Join Matt Piper for an in-depth discussion in this video Using compression and gates, part of Up and Running with Reason 8.
- Alright, now let's work a little bit with compression. I'm not going to put a whole lot of compression on this mix right now, and right off the bat I'm not going to use compression as an effect. I would just like to use compression in order to control peaks. So here's the dynamics section, and I want to look at the kick and snare. First, the kick.
I'm going to turn my threshold control down. And so I just now see a little bit of gain reduction lights lighting up as the drummer starts to play just a little louder. I think that his consistency is good, and I just want to reduce the gain a little bit if he has a few kicks that really jump out, and the ratio setting by default is four to one, so that is sort of substantial, but still not over-the-top crazy compression going on there.
So that's fine and I want to look at the snare as well. And I recall that later in the song, the drums sort of pick up, so I want to just go a little later in the song, maybe a bit too late.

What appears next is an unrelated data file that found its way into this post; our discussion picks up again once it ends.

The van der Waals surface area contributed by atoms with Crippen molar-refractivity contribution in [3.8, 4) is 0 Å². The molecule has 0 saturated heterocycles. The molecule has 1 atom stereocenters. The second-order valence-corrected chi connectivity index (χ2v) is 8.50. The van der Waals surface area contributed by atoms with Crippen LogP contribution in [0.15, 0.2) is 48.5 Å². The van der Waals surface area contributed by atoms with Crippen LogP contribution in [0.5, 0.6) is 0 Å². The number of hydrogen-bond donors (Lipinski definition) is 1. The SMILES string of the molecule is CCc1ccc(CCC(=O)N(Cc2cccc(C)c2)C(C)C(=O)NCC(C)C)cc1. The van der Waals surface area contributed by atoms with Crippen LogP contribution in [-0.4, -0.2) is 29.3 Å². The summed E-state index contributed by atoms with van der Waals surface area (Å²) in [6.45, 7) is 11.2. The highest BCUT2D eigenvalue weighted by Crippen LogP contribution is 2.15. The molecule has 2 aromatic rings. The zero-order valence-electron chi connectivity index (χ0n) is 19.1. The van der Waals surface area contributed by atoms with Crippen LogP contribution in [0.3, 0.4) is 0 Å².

So again, I just saw a few hits that jumped and lit a little bit of gain reduction, and that's all I really want right now. I'm doing really light compression on the kick and snare because I'm planning to add some compression to the overall drum bus a little later. Let's listen to the kick, I'm going to solo that. Go back to the beginning. Okay, I can hear a fair amount of snare coming through the kick and sometimes that's okay, but if I want to try to just focus on the strongest signal present, I can use a gate for that.
So I'm going to turn the gate on. And turn up the threshold that's required to open the gate. So you can see the gate closing in between kicks, but I also see it opening when the snare hits, which is not what I want. This is the kick drum track, I'd like to only hear the kick drum, if possible.